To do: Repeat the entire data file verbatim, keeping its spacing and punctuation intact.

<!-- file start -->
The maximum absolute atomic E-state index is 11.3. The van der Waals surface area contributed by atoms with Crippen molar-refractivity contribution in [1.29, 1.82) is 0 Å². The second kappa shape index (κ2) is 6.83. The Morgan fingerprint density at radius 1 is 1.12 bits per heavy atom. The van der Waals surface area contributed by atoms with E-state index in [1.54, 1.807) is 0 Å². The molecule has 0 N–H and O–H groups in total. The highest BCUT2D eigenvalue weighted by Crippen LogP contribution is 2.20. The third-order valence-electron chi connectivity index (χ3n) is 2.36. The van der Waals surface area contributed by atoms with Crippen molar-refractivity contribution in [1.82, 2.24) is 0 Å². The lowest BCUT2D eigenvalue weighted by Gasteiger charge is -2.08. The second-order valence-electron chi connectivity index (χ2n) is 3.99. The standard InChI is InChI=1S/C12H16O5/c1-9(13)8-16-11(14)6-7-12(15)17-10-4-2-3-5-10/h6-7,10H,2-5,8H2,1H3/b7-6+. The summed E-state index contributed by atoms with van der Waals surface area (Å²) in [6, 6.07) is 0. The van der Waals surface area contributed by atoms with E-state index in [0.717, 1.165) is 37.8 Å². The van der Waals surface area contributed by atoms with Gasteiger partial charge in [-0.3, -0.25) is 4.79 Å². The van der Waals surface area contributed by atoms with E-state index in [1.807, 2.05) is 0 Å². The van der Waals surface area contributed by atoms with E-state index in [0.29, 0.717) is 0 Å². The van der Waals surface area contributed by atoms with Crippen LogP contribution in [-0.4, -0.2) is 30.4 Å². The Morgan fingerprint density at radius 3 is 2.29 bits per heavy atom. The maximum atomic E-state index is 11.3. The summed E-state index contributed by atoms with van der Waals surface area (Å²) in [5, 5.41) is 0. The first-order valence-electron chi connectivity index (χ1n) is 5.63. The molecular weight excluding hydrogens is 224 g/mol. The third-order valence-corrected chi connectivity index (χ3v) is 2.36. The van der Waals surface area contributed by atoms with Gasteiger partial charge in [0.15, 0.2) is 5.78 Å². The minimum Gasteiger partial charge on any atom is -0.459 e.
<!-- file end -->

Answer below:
The maximum absolute atomic E-state index is 11.3. The van der Waals surface area contributed by atoms with Crippen molar-refractivity contribution in [1.29, 1.82) is 0 Å². The second kappa shape index (κ2) is 6.83. The Morgan fingerprint density at radius 1 is 1.12 bits per heavy atom. The van der Waals surface area contributed by atoms with E-state index in [1.54, 1.807) is 0 Å². The molecule has 0 N–H and O–H groups in total. The highest BCUT2D eigenvalue weighted by Crippen LogP contribution is 2.20. The third-order valence-electron chi connectivity index (χ3n) is 2.36. The van der Waals surface area contributed by atoms with Crippen molar-refractivity contribution in [1.82, 2.24) is 0 Å². The lowest BCUT2D eigenvalue weighted by Gasteiger charge is -2.08. The second-order valence-electron chi connectivity index (χ2n) is 3.99. The standard InChI is InChI=1S/C12H16O5/c1-9(13)8-16-11(14)6-7-12(15)17-10-4-2-3-5-10/h6-7,10H,2-5,8H2,1H3/b7-6+. The summed E-state index contributed by atoms with van der Waals surface area (Å²) in [6, 6.07) is 0. The van der Waals surface area contributed by atoms with E-state index in [0.717, 1.165) is 37.8 Å². The van der Waals surface area contributed by atoms with Gasteiger partial charge in [-0.3, -0.25) is 4.79 Å². The van der Waals surface area contributed by atoms with E-state index in [1.807, 2.05) is 0 Å². The van der Waals surface area contributed by atoms with E-state index in [0.29, 0.717) is 0 Å². The van der Waals surface area contributed by atoms with Crippen LogP contribution in [-0.4, -0.2) is 30.4 Å². The Morgan fingerprint density at radius 3 is 2.29 bits per heavy atom. The maximum atomic E-state index is 11.3. The summed E-state index contributed by atoms with van der Waals surface area (Å²) in [5, 5.41) is 0. The first-order valence-electron chi connectivity index (χ1n) is 5.63. The molecular weight excluding hydrogens is 224 g/mol. The third-order valence-corrected chi connectivity index (χ3v) is 2.36. The van der Waals surface area contributed by atoms with Gasteiger partial charge in [0.15, 0.2) is 5.78 Å². The minimum Gasteiger partial charge on any atom is -0.459 e.